Views: The need for ethical standards

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AN essay in When In Doubt, Make Applesauce! Core Habits of the Masterful Public Relations Professional (Cherrymoon Media, Lexington, Kentucky USA, Nov. 2022).

By Francis Ingham (pictured), late director general, Public Relations and Communications Association (PRCA) and chief executive, International Communications Consultancy Organisation (ICCO).

I interpret character and integrity as falling under one simple umbrella term — ethical practice. 

The past Covid years have shown beyond contradiction the enormous power of our profession. In a period where Governments and businesses often had no way to interact with people other than via communications, PR practitioners rose to the challenge magnificently.

But the proof of that power also shows the importance of embedding ethical standards within it.

Because a power that was used for good can also be abused.

That’s why ethics — unquestionable character and integrity — is so important.

Now we all have our own sense and standards of morality. But to be defined clearly, that needs to be set within a context. And in our industry, that context means the framework of codes of conduct.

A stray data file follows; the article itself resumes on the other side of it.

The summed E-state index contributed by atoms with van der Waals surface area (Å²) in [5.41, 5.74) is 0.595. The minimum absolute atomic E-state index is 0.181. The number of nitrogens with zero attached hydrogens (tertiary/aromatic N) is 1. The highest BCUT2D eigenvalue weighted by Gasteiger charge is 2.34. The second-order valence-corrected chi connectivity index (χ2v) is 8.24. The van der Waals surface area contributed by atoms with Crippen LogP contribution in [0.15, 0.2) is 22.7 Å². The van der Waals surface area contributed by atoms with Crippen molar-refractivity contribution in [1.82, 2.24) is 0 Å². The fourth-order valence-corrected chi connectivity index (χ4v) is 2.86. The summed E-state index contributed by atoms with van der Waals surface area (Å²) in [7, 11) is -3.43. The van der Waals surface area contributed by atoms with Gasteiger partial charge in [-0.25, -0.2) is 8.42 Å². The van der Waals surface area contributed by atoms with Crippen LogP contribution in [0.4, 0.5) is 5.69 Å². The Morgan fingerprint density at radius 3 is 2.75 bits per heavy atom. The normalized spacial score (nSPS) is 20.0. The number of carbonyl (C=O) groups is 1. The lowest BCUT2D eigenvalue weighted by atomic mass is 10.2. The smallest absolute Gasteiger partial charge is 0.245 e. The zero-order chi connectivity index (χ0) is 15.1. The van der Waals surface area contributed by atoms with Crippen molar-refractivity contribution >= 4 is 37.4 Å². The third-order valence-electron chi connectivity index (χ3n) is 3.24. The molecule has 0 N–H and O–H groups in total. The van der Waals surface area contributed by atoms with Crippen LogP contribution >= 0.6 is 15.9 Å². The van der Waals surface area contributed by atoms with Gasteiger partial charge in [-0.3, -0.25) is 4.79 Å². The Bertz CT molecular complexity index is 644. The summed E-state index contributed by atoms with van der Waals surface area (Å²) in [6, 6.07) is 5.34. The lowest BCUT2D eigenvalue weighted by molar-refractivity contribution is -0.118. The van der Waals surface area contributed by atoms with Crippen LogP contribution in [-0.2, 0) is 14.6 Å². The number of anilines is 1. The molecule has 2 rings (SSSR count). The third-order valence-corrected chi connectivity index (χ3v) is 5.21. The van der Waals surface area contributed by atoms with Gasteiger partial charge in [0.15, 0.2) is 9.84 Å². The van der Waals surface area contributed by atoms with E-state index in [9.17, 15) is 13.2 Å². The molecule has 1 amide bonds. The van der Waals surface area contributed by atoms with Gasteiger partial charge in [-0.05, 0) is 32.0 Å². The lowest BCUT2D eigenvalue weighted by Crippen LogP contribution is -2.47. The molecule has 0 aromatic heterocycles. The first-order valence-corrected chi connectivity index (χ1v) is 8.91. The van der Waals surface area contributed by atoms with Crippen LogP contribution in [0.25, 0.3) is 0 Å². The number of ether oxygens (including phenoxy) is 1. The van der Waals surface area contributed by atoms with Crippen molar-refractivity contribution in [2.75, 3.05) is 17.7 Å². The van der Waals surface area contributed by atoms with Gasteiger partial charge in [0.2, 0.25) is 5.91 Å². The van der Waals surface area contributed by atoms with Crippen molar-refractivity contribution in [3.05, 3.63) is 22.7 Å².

To be candid, codes can be meaningful. Or they can be meaningless. I believe the PRCA code has been shown to be meaningful. It is robust. It is clear. And, vitally, it is enforced.

But if we are honest, there are still so many practitioners who ascribe to no code at all. And plenty of national association codes are virtually irrelevant. I make that contrast not out of vain smugness or pride. But instead as a plea and a rallying cry. Our industry’s influence is such that for it to be unregulated, for it to be the Wild West of professional services, demeans us. We are simply better than this.

The most successful practitioners within our community set themselves high standards, and allow themselves to be held accountable to them. They accept and indeed embrace the fact that public expectations of ethical practice and of transparency and accountability are vastly different to even a decade ago. And that is what marks out excellence in our profession from mere mediocrity.